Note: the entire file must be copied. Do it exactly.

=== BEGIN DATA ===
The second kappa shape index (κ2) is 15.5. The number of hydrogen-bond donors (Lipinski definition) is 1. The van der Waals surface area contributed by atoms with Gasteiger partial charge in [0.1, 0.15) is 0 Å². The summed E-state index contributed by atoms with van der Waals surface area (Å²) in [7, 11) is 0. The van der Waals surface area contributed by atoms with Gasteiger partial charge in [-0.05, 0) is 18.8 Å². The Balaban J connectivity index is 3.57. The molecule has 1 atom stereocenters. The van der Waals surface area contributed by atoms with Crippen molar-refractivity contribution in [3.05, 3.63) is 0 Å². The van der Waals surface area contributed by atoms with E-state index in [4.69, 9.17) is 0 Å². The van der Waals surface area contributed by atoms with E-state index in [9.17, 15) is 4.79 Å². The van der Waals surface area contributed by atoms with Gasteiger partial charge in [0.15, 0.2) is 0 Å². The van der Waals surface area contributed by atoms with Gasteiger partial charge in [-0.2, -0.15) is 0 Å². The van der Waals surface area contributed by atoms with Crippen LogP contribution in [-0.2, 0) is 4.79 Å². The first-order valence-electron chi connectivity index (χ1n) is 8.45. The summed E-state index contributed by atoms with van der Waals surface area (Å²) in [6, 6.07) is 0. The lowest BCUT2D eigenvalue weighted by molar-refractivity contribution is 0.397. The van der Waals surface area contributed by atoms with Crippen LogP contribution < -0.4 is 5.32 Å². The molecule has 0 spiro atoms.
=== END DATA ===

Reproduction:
The second kappa shape index (κ2) is 15.5. The number of hydrogen-bond donors (Lipinski definition) is 1. The van der Waals surface area contributed by atoms with Gasteiger partial charge in [0.1, 0.15) is 0 Å². The summed E-state index contributed by atoms with van der Waals surface area (Å²) in [7, 11) is 0. The van der Waals surface area contributed by atoms with Gasteiger partial charge in [-0.05, 0) is 18.8 Å². The Balaban J connectivity index is 3.57. The molecule has 1 atom stereocenters. The van der Waals surface area contributed by atoms with Crippen molar-refractivity contribution in [3.05, 3.63) is 0 Å². The van der Waals surface area contributed by atoms with E-state index in [4.69, 9.17) is 0 Å². The van der Waals surface area contributed by atoms with E-state index in [9.17, 15) is 4.79 Å². The van der Waals surface area contributed by atoms with Gasteiger partial charge in [0.15, 0.2) is 0 Å². The van der Waals surface area contributed by atoms with Gasteiger partial charge in [-0.2, -0.15) is 0 Å². The van der Waals surface area contributed by atoms with Crippen LogP contribution in [-0.2, 0) is 4.79 Å². The first-order valence-electron chi connectivity index (χ1n) is 8.45. The summed E-state index contributed by atoms with van der Waals surface area (Å²) in [6, 6.07) is 0. The lowest BCUT2D eigenvalue weighted by molar-refractivity contribution is 0.397. The van der Waals surface area contributed by atoms with Crippen LogP contribution < -0.4 is 5.32 Å². The molecule has 0 spiro atoms.